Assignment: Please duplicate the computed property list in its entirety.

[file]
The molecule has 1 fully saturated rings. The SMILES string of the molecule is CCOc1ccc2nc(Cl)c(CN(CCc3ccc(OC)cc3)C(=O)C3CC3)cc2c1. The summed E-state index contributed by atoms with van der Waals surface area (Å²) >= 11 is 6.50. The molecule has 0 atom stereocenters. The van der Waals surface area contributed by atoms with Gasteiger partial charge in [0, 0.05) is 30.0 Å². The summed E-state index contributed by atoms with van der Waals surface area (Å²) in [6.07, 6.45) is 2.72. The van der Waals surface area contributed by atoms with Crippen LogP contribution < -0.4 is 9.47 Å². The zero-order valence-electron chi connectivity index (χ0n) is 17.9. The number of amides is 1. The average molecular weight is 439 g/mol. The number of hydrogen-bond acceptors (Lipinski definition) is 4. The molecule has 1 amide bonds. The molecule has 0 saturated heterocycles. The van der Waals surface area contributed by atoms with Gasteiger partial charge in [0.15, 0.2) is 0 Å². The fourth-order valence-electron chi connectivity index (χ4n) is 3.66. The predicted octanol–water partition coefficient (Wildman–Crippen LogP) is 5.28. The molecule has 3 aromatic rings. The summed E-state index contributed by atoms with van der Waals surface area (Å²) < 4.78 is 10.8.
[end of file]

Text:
The molecule has 1 fully saturated rings. The SMILES string of the molecule is CCOc1ccc2nc(Cl)c(CN(CCc3ccc(OC)cc3)C(=O)C3CC3)cc2c1. The summed E-state index contributed by atoms with van der Waals surface area (Å²) >= 11 is 6.50. The molecule has 0 atom stereocenters. The van der Waals surface area contributed by atoms with Gasteiger partial charge in [0, 0.05) is 30.0 Å². The summed E-state index contributed by atoms with van der Waals surface area (Å²) in [6.07, 6.45) is 2.72. The van der Waals surface area contributed by atoms with Crippen LogP contribution < -0.4 is 9.47 Å². The zero-order valence-electron chi connectivity index (χ0n) is 17.9. The number of amides is 1. The average molecular weight is 439 g/mol. The number of hydrogen-bond acceptors (Lipinski definition) is 4. The molecule has 1 amide bonds. The molecule has 0 saturated heterocycles. The van der Waals surface area contributed by atoms with Gasteiger partial charge in [0.15, 0.2) is 0 Å². The fourth-order valence-electron chi connectivity index (χ4n) is 3.66. The predicted octanol–water partition coefficient (Wildman–Crippen LogP) is 5.28. The molecule has 3 aromatic rings. The summed E-state index contributed by atoms with van der Waals surface area (Å²) < 4.78 is 10.8.